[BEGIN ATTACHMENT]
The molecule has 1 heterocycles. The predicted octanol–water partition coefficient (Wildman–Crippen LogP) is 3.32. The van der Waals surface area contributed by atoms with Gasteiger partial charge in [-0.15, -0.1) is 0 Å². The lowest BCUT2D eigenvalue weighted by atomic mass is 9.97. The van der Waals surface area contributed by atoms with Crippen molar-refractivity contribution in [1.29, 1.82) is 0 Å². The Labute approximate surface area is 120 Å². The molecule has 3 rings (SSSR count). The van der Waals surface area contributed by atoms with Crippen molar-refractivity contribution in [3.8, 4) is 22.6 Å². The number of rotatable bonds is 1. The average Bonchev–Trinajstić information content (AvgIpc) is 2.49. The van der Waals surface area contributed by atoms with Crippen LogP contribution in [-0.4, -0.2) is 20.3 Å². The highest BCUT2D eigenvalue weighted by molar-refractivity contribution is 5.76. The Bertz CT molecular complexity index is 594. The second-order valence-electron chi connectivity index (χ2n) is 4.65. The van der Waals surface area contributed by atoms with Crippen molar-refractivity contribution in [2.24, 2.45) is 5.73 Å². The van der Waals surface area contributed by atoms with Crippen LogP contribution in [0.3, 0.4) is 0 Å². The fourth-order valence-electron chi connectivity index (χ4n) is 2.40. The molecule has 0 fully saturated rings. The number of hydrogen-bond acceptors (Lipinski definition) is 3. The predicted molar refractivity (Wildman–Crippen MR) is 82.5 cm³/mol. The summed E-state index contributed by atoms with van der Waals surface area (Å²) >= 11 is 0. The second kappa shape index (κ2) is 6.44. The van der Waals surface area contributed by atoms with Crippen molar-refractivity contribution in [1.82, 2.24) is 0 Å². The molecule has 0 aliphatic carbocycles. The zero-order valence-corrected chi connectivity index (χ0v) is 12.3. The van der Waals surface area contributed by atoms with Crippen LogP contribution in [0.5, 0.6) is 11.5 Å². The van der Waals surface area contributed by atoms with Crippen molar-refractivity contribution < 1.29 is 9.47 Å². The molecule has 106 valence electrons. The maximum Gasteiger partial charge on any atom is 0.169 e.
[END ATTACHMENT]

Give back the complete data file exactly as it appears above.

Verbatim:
The molecule has 1 heterocycles. The predicted octanol–water partition coefficient (Wildman–Crippen LogP) is 3.32. The van der Waals surface area contributed by atoms with Gasteiger partial charge in [-0.15, -0.1) is 0 Å². The lowest BCUT2D eigenvalue weighted by atomic mass is 9.97. The van der Waals surface area contributed by atoms with Crippen molar-refractivity contribution in [1.29, 1.82) is 0 Å². The Labute approximate surface area is 120 Å². The molecule has 3 rings (SSSR count). The van der Waals surface area contributed by atoms with Crippen molar-refractivity contribution in [3.8, 4) is 22.6 Å². The number of rotatable bonds is 1. The average Bonchev–Trinajstić information content (AvgIpc) is 2.49. The van der Waals surface area contributed by atoms with Crippen LogP contribution in [-0.4, -0.2) is 20.3 Å². The highest BCUT2D eigenvalue weighted by molar-refractivity contribution is 5.76. The Bertz CT molecular complexity index is 594. The second-order valence-electron chi connectivity index (χ2n) is 4.65. The van der Waals surface area contributed by atoms with Crippen molar-refractivity contribution in [2.24, 2.45) is 5.73 Å². The van der Waals surface area contributed by atoms with Crippen LogP contribution in [0.3, 0.4) is 0 Å². The fourth-order valence-electron chi connectivity index (χ4n) is 2.40. The molecule has 0 fully saturated rings. The number of hydrogen-bond acceptors (Lipinski definition) is 3. The predicted molar refractivity (Wildman–Crippen MR) is 82.5 cm³/mol. The summed E-state index contributed by atoms with van der Waals surface area (Å²) >= 11 is 0. The second kappa shape index (κ2) is 6.44. The van der Waals surface area contributed by atoms with Crippen molar-refractivity contribution in [1.82, 2.24) is 0 Å². The molecule has 0 aliphatic carbocycles. The zero-order valence-corrected chi connectivity index (χ0v) is 12.3. The van der Waals surface area contributed by atoms with Crippen LogP contribution in [0.5, 0.6) is 11.5 Å². The van der Waals surface area contributed by atoms with Crippen molar-refractivity contribution < 1.29 is 9.47 Å². The molecule has 106 valence electrons. The maximum Gasteiger partial charge on any atom is 0.169 e.